James C. Kaufman, professor of educational psychology in the Neag School, is an expert in creativity and practices what he preaches. He’s published more than 35 books and more than 300 papers. He’s won countless awards, including Mensa’s research award. He tested Dr. Sanjay Gupta’s creativity on CNN, appeared in the Australian hit show “Redesign My Brain,” narrated the comic book documentary “Independents,” and wrote the book and lyrics to the musical “Discovering Magenta.” He says researching past “3 Books” columns was “a bit intimidating, since they were generally filled with quality, intelligent nonfiction or literature. I unabashedly love genre fiction — I have grown to prefer entertainment over enlightenment.” We’ve ordered all his picks.
“All Our Wrong Todays” by Elan Mastai
“All Our Wrong Todays” is a time- travel love story, but in lieu of the romance of “The Time Traveler’s Wife,” it has snark, massive screw-ups, and a narrator who is somehow relatable despite a litany of flaws. It has time travel without too much hard sci-fi, a vision of the future that doesn’t feel overly fantastical, and alternate universes that don’t feel like a cop-out to avoid enforcing the rules of time travel. I co-teach an Honors seminar (with P. J. Barnett) on time travel and the movies. If the in-the-works film adaption is better than Mastai’s past work (the sequel to “Most Valuable Primate,” etc.), I look forward to adding it to our syllabus
“Deadly Anniversaries” edited by Marcia Muller and Bill Pronzini
I love mystery and thrillers, and anthologies are particularly enjoyable. I like to experience small tastes of my favorite writers while I discover new ones. This collection has some of my all-time top writers (Laura Lippman and Jeffery Deaver) alongside other strong contributors (Lee Child and both editors) and new folks I’d never encountered. I like mysteries that have a twist, especially one that I never see coming (yet doesn’t feel like a cheat). When I was a teenager, I loved Agatha Christie (I still do). I like a lot of the 1950s and ’60s (and on) writers who would publish in “Alfred Hitchcock’s Mystery Magazine.” They are sometimes forgotten because they preferred to write stories, yet they are worth seeking out: Robert Bloch, Edward D. Hoch, Jack Ritchie, Henry Slesar, and many others.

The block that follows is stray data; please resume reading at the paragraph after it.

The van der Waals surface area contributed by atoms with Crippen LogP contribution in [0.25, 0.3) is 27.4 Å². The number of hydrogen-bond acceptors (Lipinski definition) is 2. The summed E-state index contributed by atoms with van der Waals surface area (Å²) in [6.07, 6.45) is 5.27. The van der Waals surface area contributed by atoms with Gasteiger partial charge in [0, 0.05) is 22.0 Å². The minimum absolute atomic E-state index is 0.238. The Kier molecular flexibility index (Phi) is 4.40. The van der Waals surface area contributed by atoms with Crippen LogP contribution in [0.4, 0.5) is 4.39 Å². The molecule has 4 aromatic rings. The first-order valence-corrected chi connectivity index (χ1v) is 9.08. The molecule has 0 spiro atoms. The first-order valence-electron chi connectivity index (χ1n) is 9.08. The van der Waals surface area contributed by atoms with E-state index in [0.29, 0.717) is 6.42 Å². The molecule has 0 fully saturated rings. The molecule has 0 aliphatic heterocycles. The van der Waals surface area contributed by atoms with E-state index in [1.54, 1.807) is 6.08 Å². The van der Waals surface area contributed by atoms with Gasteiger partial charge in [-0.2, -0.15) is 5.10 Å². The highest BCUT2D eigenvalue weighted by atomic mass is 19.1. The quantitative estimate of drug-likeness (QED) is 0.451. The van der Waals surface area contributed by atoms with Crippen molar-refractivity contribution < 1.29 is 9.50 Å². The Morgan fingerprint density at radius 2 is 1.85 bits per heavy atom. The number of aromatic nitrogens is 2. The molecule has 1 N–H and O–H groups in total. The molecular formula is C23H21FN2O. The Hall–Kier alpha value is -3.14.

“The Trespasser” by Tana French
Tana French’s Murder Squad series has an enjoyable progression — a novel will be written from the perspective of one character, and the next novel will be written from the perspective of a supporting character. It connects everything without risking becoming trite or predictable when an audience knows the protagonist too well. I’ve read the first five and have held out finishing the series (French’s latest work has been standalone books). But why? I will indulge soon, and perhaps dispense with my general “leave one book to save” policy, which applies to most of my favorites. In addition to those already mentioned, I’d include Kate Atkinson, Lawrence Block, Michael Connelly, Harlan Coben, Jerome Healy, Jonathan Kellerman . . . and so many others.